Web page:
N.E.3d 528] Homicide . Burning a Dwelling House .
Constitutional Law, Double jeopardy. Practice, Criminal,
Double jeopardy, Mistrial.
H. O’Brien for the petitioner.
Johnston, Assistant District Attorney, for the Commonwealth.
Coggins appeals from a judgment of a single justice of this
court denying his petition for relief under G. L. c. 211, �
3. Coggins has been indicted for murder in the first degree
and arson in a dwelling, in connection with the death of his
cousin, Justin Downey. Coggins’s jury trial in the Superior
Court ended in a mistrial after the jury deadlocked. Coggins
subsequently moved to dismiss the indictments, arguing that
his retrial was barred by principles of double jeopardy
because the Commonwealth failed to present sufficient
evidence at his first trial to warrant a conviction with
respect to either charge. The judge who heard the motion to
dismiss, who had presided at the first trial, denied the
motion, and this G. L. c. 211, � 3, petition followed. We
the evidence in the light most favorable to the
Commonwealth, see Commonwealth v. Latimore, 378
Mass. 671, 676-677, 393 N.E.2d 370 (1979), the jury could
have found the following facts. Coggins had been assisting
the victim with an unlawful marijuana growing operation being
conducted out of the victim’s house in New Bedford. At the
time of the murder in April 2014, the victim had twenty-eight
marijuana plants in his home. Twenty-five of the plants
belonged to the victim, three to Coggins.
previous month, the victim had lent Coggins $15,000 to
purchase heroin, with the understanding that Coggins would
resell the heroin at a profit and return the money to the
victim within three weeks. Coggins was unable to purchase the
heroin, and instead gambled away most of the money. During
late March and early April, the victim began asking Coggins
about the money, which annoyed Coggins. A series of messages
on the social networking site Facebook reflected multiple
requests by the victim for information about the money. These
requests came at a time when Coggins was about $80,000 in
debt and owed child support in addition to that. In contrast,
the victim had recently received a total of about $115,000
from the proceeds of the sale of his great grandparents’
home, and he had offered to give Coggins up to $30,000 if
Coggins thought he could make a significant profit on it.
Coggins knew that the victim had a safe in his bedroom, in
which he kept large sums of money, and possessed three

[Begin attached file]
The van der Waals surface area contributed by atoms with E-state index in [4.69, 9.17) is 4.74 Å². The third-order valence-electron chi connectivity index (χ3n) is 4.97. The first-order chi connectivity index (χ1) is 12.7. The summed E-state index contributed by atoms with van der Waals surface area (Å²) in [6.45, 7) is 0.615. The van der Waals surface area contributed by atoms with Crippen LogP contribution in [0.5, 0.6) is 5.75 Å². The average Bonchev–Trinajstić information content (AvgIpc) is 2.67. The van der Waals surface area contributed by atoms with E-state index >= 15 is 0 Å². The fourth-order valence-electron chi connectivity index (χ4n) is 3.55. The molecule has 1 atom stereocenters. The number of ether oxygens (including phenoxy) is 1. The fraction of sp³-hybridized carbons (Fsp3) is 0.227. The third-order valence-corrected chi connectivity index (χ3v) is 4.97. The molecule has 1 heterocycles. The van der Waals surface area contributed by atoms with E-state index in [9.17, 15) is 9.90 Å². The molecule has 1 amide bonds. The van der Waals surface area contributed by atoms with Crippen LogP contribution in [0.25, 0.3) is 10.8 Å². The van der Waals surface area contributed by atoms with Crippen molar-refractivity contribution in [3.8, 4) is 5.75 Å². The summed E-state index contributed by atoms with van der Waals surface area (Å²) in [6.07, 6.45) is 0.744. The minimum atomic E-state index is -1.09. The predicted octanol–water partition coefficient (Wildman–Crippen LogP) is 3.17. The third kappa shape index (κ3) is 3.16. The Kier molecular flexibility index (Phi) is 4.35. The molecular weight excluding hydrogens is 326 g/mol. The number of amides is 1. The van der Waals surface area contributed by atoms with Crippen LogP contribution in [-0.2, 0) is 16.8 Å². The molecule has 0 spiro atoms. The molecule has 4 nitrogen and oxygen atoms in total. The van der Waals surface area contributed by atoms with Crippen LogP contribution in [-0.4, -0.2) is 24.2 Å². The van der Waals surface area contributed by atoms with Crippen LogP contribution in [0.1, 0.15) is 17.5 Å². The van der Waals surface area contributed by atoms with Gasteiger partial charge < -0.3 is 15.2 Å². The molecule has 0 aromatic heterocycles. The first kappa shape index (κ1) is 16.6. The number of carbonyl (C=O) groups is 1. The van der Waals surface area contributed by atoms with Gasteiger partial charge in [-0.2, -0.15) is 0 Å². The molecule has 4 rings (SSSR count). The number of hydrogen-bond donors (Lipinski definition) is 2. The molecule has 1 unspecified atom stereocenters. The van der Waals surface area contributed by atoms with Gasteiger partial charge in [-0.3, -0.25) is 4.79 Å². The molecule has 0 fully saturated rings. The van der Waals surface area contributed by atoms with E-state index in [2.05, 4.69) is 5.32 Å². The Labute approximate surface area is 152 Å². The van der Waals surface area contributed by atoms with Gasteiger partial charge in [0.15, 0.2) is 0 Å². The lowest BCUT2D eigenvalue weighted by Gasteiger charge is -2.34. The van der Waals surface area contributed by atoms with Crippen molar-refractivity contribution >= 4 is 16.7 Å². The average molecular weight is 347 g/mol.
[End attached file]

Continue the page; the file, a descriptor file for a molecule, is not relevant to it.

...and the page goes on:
vehicles, including a black Dodge Challenger that the victim
refused to let Coggins drive.
A.M. on April 15, 2014, the victim was found murdered in his
New Bedford home. Someone had intentionally set the [132
N.E.3d 529] house on fire. The victim had been badly beaten
and burned, his wrists and ankles were bound with duct tape,
and a rag had been stuffed down his throat. The cause of
death was asphyxia due to smothering. The burns occurred
after the victim’s death.
back door to the victim’s home was found ajar. The fire was
started in the victim’s second-floor bedroom, near where the
body was found; an accelerant was used. The two bedrooms in
the rear of the second floor of the house, which were
equipped to grow marijuana, were undamaged by the fire. In
one of the rooms, the police found eleven marijuana plants in
the early stages of growth, in potting soil and black canvas
sacks. Seventeen marijuana plants were missing. Also missing
were an expensive watch worn by the victim every day, a safe
containing $13,000, some marijuana seeds the victim kept in
one of his safes, two cellular telephones, and the keys to
the Dodge Challenger.
security system showed that the back door to the victim’s
house was opened three times between 11 P.M. and midnight on
the night of the murder. A neighbor heard barking between 11
P.M. and 11:30 P.M., which was not "usual." The
victim’s two dogs were later found locked in the upstairs
bathroom of the victim’s house.
door was opened two more times between 1:30 A.M. and 1:54
A.M. One of the victim’s telephones was used to place several
calls between 1:58 A.M. and 2:39 A.M. Two of these were to
the victim’s mother and to the victim’s close friend, Kyle
Pires. The victim’s mother only heard a "snoring
sound" on the other end of the line. Pires could not
hear anything, and when he called the victim back, the call
went straight to voicemail. Global positioning system
evidence showed that the Dodge Challenger was in New Bedford
at 2 A.M. and in Providence, Rhode Island, at 2:41 A.M. After
making several stops in Rhode Island, the Challenger traveled
back to Massachusetts and came to a stop at 5:09 A.M. at the
location in New Bedford where it was later found by police.
The back door to the victim’s home was opened twice more
between 5:20 A.M. and 5:40 A.M., before finally being opened
by a firefighter at 8:29 A.M.
months leading up to the murder, Coggins had been involved in
another marijuana-growing operation at the Providence, Rhode
Island, home of Brenda House, the mother of Coggins’s
longtime friend, William House. The night before the
murder, Coggins told William that he wanted to move "his
half" of the marijuana plants out of the victim’s house.
Then, on the night of the murder, Coggins showed up at
William’s house in Providence alone, driving the victim’s
Dodge Challenger. Coggins was looking for a water pump to
feed marijuana plants; William told him it was at William’s
mother’s house. Coggins stopped by Brenda’s house in the
early morning hours of April 15 while she was asleep; she did
not let him in. He showed up at her door again some time
later with a small marijuana plant in a sack matching those
found at the victim’s house. In addition, although Coggins
later told police that he only had a "dollar on
[him]" the night of the murder, Coggins spent over two
hours that night gambling at Twin Rivers Casino in Rhode